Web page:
Last year: Milk shortage. Today: Chinese dairy farmers dumping milk

Chinese dairy farmers are tipping milk on the ground, culling their animals and even closing down because of a milk glut and falling prices, according to media reports.

A milk poisoning scandal in China in 2008 that killed six children and left 300,000 seriously ill, and other smaller food scandals that followed sent demand for safe milk and infant formula up so strong over the last few years that it caused shortages in other countries and encouraged an illegal trade across the Chinese border.

But now a drop in consumer demand in China and rising milk imports from countries like New Zealand and Australia are being blamed for an oversupply in China, the Australia Broadcasting Corporation online newspaper reported on Wednesday.

New Zealand dairy exports to China increased tenfold since a free trade deal was signed in 2008, hitting more than A$5 billion in 2014. Australian dairy exports to China were worth A$450 million in 2013.

Milk prices fell for ten consecutive months starting in February 2014, state-run Xinhua news agency reported. In the first three quarters of last year, they dived to 3.84 yuan per kilogramme from 4.26 yuan per kg, and the trend showed no signs of stopping in the last three months of 2014.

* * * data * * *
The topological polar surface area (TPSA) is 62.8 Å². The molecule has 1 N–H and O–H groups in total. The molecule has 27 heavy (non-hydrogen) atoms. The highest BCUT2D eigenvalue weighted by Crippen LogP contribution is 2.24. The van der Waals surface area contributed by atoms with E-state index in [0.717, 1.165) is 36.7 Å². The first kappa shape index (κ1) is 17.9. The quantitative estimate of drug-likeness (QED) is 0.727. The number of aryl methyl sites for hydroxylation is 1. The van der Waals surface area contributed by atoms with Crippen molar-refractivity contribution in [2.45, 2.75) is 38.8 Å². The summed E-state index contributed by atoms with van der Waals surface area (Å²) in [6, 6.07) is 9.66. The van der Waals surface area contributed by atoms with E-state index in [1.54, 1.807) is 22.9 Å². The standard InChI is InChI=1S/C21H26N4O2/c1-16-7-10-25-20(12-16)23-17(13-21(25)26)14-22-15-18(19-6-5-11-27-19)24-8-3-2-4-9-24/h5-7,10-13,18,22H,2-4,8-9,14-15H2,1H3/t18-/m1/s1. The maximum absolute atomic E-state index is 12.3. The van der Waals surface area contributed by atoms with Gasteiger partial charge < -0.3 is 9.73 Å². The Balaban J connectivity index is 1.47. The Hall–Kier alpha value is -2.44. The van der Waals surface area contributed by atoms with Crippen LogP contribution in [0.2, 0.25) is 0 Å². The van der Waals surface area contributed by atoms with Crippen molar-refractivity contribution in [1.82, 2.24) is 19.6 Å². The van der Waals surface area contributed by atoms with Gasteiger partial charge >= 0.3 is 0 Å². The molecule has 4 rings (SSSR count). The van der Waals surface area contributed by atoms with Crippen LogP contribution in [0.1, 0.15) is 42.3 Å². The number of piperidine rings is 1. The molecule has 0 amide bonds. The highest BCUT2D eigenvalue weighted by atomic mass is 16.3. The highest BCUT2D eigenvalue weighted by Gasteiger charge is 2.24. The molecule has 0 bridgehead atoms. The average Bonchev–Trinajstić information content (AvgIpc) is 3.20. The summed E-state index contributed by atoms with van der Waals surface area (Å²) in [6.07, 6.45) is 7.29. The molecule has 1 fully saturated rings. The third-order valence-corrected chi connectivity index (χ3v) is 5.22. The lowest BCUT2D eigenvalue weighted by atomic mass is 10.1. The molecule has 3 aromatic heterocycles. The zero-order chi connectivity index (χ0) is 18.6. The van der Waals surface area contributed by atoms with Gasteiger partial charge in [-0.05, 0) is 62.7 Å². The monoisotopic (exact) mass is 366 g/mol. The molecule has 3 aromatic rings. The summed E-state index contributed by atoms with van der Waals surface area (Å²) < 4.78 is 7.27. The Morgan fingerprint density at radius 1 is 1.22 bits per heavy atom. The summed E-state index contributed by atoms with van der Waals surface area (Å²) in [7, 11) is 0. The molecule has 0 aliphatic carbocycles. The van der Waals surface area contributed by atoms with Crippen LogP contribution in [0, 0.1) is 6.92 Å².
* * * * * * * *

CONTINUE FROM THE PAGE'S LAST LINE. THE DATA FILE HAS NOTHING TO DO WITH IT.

Slumping milk prices have pushed many domestic dairy farmers to desperation.

Jin Niu Dairy farm used to have over 500 cows, and now it is closing down, so did five other farms in Yuanshi county in Hebei province, CCTV.com reported on Wednesday.

Similar cases have spread to other major milk-producing areas in China, including in Shandong province and Inner Mongolia.

The dairy sector downturn has come as a surprise to many. In late 2013, China's dairy products saw a price hike following a production decrease caused by disease and farmers leaving the industry.

Milk prices jumped to more than 5 yuan per kg in December 2013 from 3.4 yuan per kg a year earlier.

The price boom saw Chinese dairy farms expand rapidly, with farmers purchasing large numbers of dairy cows at high prices to boost production. Junlebao in Hebei Province, for example, saw its supply double in 2014, said CCTV

In March 2014, however, foreign milk prices began to fall drastically due to overproduction.

Chinese dairy farmers are also being priced out of the market. The price of a ton of domestically-produced milk powder is nearly forty thousand yuan, but imported milk powder is only half the price, said CCTV.

The growing supply of imported milk forced local dairy companies to give up their domestic suppliers to reduce costs, it said. In 2014, one third of raw milk for domestic consumption was imported, said CCTV.